Academic journal article Journal of Higher Education

The Higher Learning in America

Academic journal article Journal of Higher Education

The Higher Learning in America

Article excerpt

My subject is the higher learning in America. I am sure that when I have finished you will feel that there is very little of it, and very little hope for what there is. And this last is in a measure true. The universities of the country rest on a foundation of elementary and secondary public schools. Most of the higher learning in America is carried on in tax-supported state universities. The situation of all these public institutions is now so critical that unless there is some change in the attitude or condition of our people there is indeed little hope for the continuation of that higher learning which is my theme.

The principal function of the private universities in the educational system is to supply the leadership or the recklessness which shows the public institutions what they should or should not attempt. They have led the way in research and in educational experiment and have demonstrated to the legislatures that it is a good thing for the community to pay professors a living wage. Such payment is not charity which the professor should accept with humility and reward with silence on controversial issues. It is an investment in intelligence. The private universities have struggled to maintain the right of the scholar to exercise his intelligence even though it led him to criticize established policies or institutions. Their example has enabled most state universities to take the same position, with infinite profit to their states. These spiritual values the private universities will always have for the educational system as a whole, but their income, like that of other aggregations of capital, is now so much diminished that they cannot hold out much longer in their effort to present education and research in their proper economic perspective. Our people must, therefore, themselves believe that tax-supported education and research are important and must themselves determine to protect them. At the present time the ordinary American gives little evidence of any such belief or any such determination. We hear, instead, that the cost of government must be reduced.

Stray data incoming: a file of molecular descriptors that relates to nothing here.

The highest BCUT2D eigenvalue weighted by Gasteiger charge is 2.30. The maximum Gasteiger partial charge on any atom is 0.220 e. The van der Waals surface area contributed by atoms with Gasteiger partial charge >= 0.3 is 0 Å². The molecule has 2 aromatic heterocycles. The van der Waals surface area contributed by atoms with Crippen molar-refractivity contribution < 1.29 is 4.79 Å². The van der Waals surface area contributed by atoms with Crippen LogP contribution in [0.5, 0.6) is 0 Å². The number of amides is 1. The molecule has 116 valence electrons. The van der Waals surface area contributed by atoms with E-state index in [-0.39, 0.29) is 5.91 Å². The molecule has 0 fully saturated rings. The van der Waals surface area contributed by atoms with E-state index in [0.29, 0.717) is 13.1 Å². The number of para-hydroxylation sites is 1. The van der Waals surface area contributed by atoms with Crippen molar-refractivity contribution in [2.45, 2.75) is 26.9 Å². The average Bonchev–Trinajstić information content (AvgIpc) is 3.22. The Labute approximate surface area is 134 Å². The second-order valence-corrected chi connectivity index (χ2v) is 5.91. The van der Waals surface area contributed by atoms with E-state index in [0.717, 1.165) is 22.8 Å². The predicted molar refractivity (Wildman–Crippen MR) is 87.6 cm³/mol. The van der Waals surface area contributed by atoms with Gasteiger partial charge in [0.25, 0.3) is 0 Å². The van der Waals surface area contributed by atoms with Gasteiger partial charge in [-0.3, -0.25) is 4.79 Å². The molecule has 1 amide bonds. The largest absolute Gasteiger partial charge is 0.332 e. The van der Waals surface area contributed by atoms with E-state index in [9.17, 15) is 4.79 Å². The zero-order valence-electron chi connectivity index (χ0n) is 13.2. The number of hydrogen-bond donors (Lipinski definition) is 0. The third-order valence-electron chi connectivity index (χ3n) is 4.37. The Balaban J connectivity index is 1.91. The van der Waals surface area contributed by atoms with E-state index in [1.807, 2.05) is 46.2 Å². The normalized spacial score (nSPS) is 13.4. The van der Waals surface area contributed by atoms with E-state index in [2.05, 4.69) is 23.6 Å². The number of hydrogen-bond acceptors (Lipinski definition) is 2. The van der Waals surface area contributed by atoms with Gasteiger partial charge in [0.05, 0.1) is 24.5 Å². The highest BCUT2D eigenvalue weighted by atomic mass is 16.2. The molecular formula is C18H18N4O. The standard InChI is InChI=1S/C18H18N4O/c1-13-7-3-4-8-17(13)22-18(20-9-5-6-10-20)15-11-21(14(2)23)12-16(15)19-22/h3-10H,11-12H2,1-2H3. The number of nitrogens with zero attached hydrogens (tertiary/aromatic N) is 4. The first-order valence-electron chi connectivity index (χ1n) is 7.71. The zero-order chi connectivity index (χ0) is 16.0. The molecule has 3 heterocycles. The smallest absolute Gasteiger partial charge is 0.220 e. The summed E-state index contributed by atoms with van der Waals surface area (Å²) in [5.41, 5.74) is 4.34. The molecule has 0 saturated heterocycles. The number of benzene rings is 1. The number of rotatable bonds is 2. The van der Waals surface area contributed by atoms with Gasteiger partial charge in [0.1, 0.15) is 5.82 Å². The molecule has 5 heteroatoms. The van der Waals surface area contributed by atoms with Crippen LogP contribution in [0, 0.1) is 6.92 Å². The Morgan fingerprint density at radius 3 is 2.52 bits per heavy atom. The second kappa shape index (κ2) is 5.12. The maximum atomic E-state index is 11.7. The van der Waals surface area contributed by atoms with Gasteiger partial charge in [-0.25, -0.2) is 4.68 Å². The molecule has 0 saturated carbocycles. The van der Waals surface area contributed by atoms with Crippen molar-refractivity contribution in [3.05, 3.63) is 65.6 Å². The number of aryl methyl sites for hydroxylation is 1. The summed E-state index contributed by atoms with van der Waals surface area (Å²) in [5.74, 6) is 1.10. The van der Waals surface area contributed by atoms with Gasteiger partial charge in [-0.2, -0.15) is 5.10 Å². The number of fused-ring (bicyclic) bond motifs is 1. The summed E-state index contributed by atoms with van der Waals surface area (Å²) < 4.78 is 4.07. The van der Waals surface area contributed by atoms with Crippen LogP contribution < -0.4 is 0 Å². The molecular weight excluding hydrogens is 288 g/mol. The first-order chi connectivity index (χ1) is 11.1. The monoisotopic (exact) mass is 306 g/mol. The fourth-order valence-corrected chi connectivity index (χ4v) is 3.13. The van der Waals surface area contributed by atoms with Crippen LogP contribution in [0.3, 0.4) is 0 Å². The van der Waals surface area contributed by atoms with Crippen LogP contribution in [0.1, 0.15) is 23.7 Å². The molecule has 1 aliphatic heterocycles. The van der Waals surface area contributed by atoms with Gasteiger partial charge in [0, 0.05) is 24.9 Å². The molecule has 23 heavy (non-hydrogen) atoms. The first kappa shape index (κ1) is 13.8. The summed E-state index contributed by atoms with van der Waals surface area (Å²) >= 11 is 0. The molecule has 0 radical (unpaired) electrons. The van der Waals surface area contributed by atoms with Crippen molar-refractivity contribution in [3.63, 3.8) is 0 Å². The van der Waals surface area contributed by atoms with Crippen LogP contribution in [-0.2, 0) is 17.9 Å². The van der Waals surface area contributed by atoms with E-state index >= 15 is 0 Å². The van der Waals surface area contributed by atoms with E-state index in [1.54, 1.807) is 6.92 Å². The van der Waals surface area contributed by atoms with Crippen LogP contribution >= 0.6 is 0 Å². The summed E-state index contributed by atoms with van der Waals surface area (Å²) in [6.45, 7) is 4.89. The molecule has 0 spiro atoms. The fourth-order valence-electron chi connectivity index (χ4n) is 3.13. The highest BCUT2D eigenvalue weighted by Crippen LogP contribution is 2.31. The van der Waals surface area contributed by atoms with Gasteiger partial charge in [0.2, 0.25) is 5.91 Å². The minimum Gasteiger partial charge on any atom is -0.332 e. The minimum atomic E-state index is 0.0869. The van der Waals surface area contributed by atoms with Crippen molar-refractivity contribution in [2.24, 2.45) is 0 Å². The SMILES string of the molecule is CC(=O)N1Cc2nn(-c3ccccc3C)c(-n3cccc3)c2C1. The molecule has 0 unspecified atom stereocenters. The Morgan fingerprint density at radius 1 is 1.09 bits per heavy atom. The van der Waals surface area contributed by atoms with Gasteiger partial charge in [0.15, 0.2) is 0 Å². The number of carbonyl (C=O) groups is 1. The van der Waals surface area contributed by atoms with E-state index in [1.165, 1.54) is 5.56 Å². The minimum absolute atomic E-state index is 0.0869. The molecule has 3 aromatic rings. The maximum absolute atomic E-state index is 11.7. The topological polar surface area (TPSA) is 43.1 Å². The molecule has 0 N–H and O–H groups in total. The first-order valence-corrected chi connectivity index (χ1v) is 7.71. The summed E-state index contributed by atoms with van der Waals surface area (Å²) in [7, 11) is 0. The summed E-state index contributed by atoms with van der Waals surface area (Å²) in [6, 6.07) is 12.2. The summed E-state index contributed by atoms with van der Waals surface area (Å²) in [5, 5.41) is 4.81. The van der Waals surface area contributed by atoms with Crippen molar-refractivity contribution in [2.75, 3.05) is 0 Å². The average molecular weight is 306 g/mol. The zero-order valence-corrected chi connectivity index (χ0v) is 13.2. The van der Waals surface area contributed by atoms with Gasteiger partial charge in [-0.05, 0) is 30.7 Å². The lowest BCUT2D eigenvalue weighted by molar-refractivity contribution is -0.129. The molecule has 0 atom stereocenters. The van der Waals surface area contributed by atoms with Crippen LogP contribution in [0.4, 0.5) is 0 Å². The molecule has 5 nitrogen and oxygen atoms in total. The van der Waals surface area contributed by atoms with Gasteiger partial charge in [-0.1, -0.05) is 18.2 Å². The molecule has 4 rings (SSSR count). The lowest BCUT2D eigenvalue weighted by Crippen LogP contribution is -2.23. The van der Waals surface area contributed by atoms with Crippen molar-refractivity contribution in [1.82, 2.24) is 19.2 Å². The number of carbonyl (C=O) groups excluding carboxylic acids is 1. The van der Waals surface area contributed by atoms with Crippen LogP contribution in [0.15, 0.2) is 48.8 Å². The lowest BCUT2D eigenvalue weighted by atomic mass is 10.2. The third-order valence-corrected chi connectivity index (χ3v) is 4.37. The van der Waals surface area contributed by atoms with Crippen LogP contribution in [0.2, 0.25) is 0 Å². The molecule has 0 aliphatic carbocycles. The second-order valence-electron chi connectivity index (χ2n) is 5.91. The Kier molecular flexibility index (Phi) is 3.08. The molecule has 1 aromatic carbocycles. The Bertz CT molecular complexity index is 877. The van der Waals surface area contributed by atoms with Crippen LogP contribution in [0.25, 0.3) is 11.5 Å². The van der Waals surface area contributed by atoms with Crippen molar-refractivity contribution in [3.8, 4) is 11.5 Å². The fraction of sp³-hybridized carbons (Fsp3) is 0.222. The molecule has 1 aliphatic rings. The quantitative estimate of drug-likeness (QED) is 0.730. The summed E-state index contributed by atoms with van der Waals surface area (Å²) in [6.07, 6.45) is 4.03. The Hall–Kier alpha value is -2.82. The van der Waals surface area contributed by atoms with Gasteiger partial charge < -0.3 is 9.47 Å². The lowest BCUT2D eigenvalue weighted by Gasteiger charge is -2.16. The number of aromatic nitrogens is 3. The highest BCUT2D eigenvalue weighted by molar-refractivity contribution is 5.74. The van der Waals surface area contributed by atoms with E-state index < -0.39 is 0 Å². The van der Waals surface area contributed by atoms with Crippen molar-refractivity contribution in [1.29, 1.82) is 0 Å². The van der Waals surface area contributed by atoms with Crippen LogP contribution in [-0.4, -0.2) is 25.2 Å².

Although I favor reducing the cost of government if it can be done without crippling essential services, I doubt whether in the long run the total cost of government can be reduced, or should be reduced, or will be reduced, but certain costs of government could and should be reduced. The total cost of government could and should be redistributed, with certain items increased, and other items eliminated. The increases that we may expect in Federal expenditures to support the social services and to provide for the relief of the destitute are far greater than any reductions that can be accomplished by tinkering with bureaus. Even the savings that would come from a reduction in the army and navy and from limiting aid from the Veterans' Bureau to those who deserve it would be swallowed up by the new obligations which the Federal government must assume because of the collapse of our industrial system.

Take the case of public education alone. The principal difficulty faced by the schools has been the tremendous increase in the number of pupils. This has been caused by the advance of the legal age for going into industry and the impossibility of finding a job even when the legal age has been reached. In view of the technological improvements in the last few years, business will require in the future proportionately fewer workers than ever before. The result will be still further elevation of the legal age for going into employment, and still further difficulty in finding employment when that age has been attained. If we cannot put our children to work, we must put them in school.

We may also be quite confident that the present trend toward a shorter day and a shorter week will be maintained. We have developed and shall continue to have a new leisure class. Already the public agencies for adult education are swamped by the tide that has swept over them since the depression began. …

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